By JAN LARSON McLAUGHLIN BG Independent News   What do Jimmy Hoffa, Ronald Reagan and the KKK have in common? They all visited the Wood County Courthouse – for far different reasons, of course. The grand Wood County Courthouse, which is recognized by many as an architectural wonder with ornate stonework, has seen more than 120 years of trials, political rallies and people coming in to do everyday business – pay taxes, get marriage licenses, attend public meetings. Though he’s unlikely to give himself the title of courthouse historian, Wood County Auditor Mike Sibbersen is the official most people turn to when they want details about the grand structure. He can rattle off details long forgotten by others, but being an auditor and a stickler for details, he frequently checks his facts as he talks about the courthouse. The courthouse has been the site of some dubious distinctions. Many know the story of Carl Bach who killed his wife, Mary, in 1881 with a corn knife. He was reportedly angry about his unsuccessful farming efforts and being forced to sleep in the barn. Bach was the last man to be executed by hanging in Wood County, next to the previous courthouse on the same site. Tickets were sold to the public event, and a special execution edition of the newspaper was published. Remnants of the murder – Mary’s withered fingers, the corn knife used to chop them off, and the rope used to hang her husband – were on the display for years at the county historical museum. A lesser known fact is that the sheriff who presided over the…


BG ranks high among towns to stay after graduation

By JAN LARSON McLAUGHLIN BG Independent News   There’s no reason for brain drain here, according to a survey looking at college towns in the U.S. Bowling Green has been ranked as one of the 20 best college towns to live in after graduation, according to a study done by rentcollegepad.com. To determine the best towns, the survey looked at the following data: The unemployment rate for those between ages 25-29, measuring how likely new college grads were to get a job by looking at unemployment rates among the newest set of college grads. The benefit of having a bachelor’s degree compared to those without in the town, looking at the median income for those with a bachelor’s degree and subtracting the median income of those without to figure how valuable a bachelor’s degree is in each town. Percentage of 25-34-year-olds also with a bachelor degree. Towns that are full of young, recent college grads are considered great towns for college grads to be in. To qualify as a “college town” in the study, the town’s population must be less than five times the enrollment of the given colleges. “We really measured up very well,” Mayor Dick Edwards said at last week’s City Council meeting. Bowling Green came in second place, with the following statistics: Unemployment rate for ages 25-29: 1.5 percent. Median salary with a bachelor’s degree: $36,869. Percentage of 25-34 year-olds with a bachelor’s degree: 4.94 percent. The report describes Bowling Green like this: “Bowling Green has a population of 30,028 and is located in the middle of beautiful Wood County. Home to a few popular festivals, like the Black…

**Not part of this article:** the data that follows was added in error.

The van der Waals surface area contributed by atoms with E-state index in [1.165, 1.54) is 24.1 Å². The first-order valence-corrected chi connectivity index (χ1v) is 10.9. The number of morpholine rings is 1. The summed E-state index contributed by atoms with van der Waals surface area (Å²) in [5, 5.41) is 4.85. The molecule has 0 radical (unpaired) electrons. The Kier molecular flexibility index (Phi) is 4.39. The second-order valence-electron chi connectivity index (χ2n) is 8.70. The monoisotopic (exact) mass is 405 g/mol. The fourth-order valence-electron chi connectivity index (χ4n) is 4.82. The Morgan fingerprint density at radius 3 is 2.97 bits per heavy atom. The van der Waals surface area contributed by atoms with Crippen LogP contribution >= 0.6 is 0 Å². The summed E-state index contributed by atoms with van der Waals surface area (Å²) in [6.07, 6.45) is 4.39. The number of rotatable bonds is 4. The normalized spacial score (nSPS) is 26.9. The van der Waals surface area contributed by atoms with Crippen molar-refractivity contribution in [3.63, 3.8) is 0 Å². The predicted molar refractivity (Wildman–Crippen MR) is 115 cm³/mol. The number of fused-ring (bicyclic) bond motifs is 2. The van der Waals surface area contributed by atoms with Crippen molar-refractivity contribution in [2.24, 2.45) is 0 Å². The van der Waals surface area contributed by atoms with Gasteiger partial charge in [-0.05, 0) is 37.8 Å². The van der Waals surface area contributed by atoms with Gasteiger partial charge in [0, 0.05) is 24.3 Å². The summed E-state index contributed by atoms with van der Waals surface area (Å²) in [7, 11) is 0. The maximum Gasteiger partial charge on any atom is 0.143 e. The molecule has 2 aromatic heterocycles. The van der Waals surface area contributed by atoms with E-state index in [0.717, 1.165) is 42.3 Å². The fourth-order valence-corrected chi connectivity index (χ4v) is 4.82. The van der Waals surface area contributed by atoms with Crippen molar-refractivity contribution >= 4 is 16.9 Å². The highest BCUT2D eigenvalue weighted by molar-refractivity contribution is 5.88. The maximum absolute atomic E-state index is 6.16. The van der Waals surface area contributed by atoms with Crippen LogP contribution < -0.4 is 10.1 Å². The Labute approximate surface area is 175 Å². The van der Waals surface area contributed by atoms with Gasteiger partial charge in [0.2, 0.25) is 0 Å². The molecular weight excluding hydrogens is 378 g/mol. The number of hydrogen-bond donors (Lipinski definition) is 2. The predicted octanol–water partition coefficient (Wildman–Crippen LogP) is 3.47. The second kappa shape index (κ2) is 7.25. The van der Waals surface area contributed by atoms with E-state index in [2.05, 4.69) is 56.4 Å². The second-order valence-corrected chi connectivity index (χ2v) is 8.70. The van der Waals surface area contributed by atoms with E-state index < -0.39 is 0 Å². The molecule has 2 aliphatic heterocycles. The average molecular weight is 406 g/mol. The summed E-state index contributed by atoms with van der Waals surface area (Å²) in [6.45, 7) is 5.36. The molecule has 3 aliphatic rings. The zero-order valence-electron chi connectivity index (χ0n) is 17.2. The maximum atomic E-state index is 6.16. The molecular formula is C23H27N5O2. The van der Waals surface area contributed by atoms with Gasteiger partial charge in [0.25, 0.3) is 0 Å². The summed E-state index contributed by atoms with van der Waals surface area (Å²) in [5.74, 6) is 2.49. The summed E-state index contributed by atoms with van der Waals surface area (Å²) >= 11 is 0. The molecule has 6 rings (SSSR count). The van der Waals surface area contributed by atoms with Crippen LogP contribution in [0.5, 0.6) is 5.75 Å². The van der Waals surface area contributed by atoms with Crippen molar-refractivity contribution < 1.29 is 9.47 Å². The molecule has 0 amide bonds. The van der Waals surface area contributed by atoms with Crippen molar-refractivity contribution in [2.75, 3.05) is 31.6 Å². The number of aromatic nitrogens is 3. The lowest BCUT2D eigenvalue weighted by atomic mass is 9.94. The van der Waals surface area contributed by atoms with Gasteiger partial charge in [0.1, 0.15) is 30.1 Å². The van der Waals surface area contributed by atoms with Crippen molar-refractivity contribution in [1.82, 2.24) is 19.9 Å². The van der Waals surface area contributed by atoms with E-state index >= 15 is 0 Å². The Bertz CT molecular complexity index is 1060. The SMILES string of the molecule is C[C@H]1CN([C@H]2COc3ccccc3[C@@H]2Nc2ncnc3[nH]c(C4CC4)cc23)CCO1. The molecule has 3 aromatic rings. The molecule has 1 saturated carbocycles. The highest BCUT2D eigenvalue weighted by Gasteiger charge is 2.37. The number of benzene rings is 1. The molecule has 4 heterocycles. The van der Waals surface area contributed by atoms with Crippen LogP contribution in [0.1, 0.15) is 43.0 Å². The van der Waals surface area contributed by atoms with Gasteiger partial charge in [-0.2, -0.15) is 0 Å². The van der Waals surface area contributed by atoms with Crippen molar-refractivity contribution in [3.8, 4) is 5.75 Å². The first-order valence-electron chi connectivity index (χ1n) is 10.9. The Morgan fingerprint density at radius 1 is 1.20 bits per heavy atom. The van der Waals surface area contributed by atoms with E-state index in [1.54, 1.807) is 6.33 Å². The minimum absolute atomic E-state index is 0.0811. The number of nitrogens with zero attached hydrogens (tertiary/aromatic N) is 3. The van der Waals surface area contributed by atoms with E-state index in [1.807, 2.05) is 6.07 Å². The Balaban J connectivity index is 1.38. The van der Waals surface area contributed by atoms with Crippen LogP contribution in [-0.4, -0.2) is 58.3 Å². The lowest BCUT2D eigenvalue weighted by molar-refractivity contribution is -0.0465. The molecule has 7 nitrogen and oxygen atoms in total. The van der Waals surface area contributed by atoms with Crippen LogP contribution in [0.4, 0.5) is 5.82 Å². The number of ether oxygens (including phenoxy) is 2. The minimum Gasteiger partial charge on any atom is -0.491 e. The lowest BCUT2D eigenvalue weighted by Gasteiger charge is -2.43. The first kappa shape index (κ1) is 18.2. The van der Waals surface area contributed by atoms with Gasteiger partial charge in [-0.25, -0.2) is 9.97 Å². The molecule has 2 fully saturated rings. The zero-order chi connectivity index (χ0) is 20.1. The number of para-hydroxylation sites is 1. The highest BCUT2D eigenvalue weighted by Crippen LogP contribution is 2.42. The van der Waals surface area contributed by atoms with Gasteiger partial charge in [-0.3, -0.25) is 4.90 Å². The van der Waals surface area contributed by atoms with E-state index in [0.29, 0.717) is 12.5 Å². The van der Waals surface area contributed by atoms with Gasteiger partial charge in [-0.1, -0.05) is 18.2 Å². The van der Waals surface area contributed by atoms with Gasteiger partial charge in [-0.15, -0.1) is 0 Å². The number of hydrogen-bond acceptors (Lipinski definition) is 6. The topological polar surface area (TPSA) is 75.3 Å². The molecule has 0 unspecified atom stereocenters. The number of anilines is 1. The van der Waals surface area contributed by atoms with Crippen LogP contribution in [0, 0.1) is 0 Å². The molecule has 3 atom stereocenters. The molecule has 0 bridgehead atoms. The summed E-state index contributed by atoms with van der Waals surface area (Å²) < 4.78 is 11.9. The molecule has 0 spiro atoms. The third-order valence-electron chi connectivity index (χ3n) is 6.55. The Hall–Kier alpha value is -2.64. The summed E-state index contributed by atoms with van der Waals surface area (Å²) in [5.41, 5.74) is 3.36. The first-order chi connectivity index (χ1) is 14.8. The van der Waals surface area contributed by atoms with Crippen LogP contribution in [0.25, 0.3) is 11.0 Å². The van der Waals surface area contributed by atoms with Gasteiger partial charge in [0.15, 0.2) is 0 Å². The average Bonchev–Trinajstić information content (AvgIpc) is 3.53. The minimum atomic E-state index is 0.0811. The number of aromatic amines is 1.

Luckey cleanup could take $244 million and 12 years

By JAN LARSON McLAUGHLIN BG  Independent News   Cleaning up the contaminated beryllium site in Luckey is expected to cost $244 million and take up to 12 years to complete. “It will be one of the larger in the nation,” David Romano, deputy district engineer for the Army Corps of Engineers, said of the Luckey project. Removal of contaminated soil and possibly structures from the 40-acre site is expected to start late this year or next year. Representatives of the Army Corps of Engineers, which is in charge of the cleanup, met with the Wood County Commissioners on Tuesday. The cleanup of the site at the corner of Luckey Road and Ohio 582, is part of the federally funded Formerly Utilized Sites Remedial Action Program. Between 1949 and 1958, the Luckey site was operated as a beryllium production facility by the Brush Beryllium Company (later Brush Wellman) under contract to the Atomic Energy Commission. In 1951, the site received approximately 1,000 tons of radioactively contaminated scrap steel, to be used in proposed magnesium production at the site. The Corps of Engineers has identified beryllium, lead, radium, thorium, and uranium as problems in the soil. The cleanup calls for the excavation and off-site disposal of FUSRAP-contaminated materials. The excavated soils will be shipped off-site for disposal at a facility licensed to take such hazardous materials. Groundwater wells near the site are being sampled annually for beryllium, lead, uranium and gross alpha/beta until sampling results show a progressive trend that indicates safe drinking water standards have been met. During the site soils remedial action, more frequent monitoring will be conducted. The cost…


At-large council candidates make pitch before primary

By JAN LARSON McLAUGHLIN BG Independent News   Eight candidates for two at-large seats on Bowling Green City Council tried to convince voters Tuesday evening that they were the best pick for the job. People of Engagement Bowling Green held a candidate forum at the library for candidates from the Democratic, Green and Independent parties. The primary election on May 2 will narrow down the at-large race to a maximum of two candidates from each party. Since only one Republican filed, voters will be given the choice of ballots for the Democratic Party, the Green Party, or for issues only. Filing for the two available at-large city council seats are the following candidates: Democrats: Holly Cipriani, Mark Hollenbaugh, Robert Piasecki and Sandy Rowland. Green Party: Helen Kay Dukes, Beverly Ann Elwazani, Carolyn S. Kawecka and Rosamond L. McCallister. Independent: Nathan Eberly. Republican: Gregory W. Robinette. The candidates at the forum were asked four questions, the first being why they want the four-year commitment of serving on council. Rowland, a Realtor who is beginning her sixth year on council, said the job requires a lot of juggling. Earlier this week, council dealt with labor negotiations, a resolution for immigrants, and city finances. “I have become deeply involved in many aspects of City Council,” she said. “I want to continue with the knowledge I have.” Cipriani, an academic advisor at Bowling Green State University, came here to get her college degrees, then “I fell in love with Bowling Green.” Her jobs have always been in the realm of public service, some requiring her to seek out citizen concerns. Dukes, a retired minister,…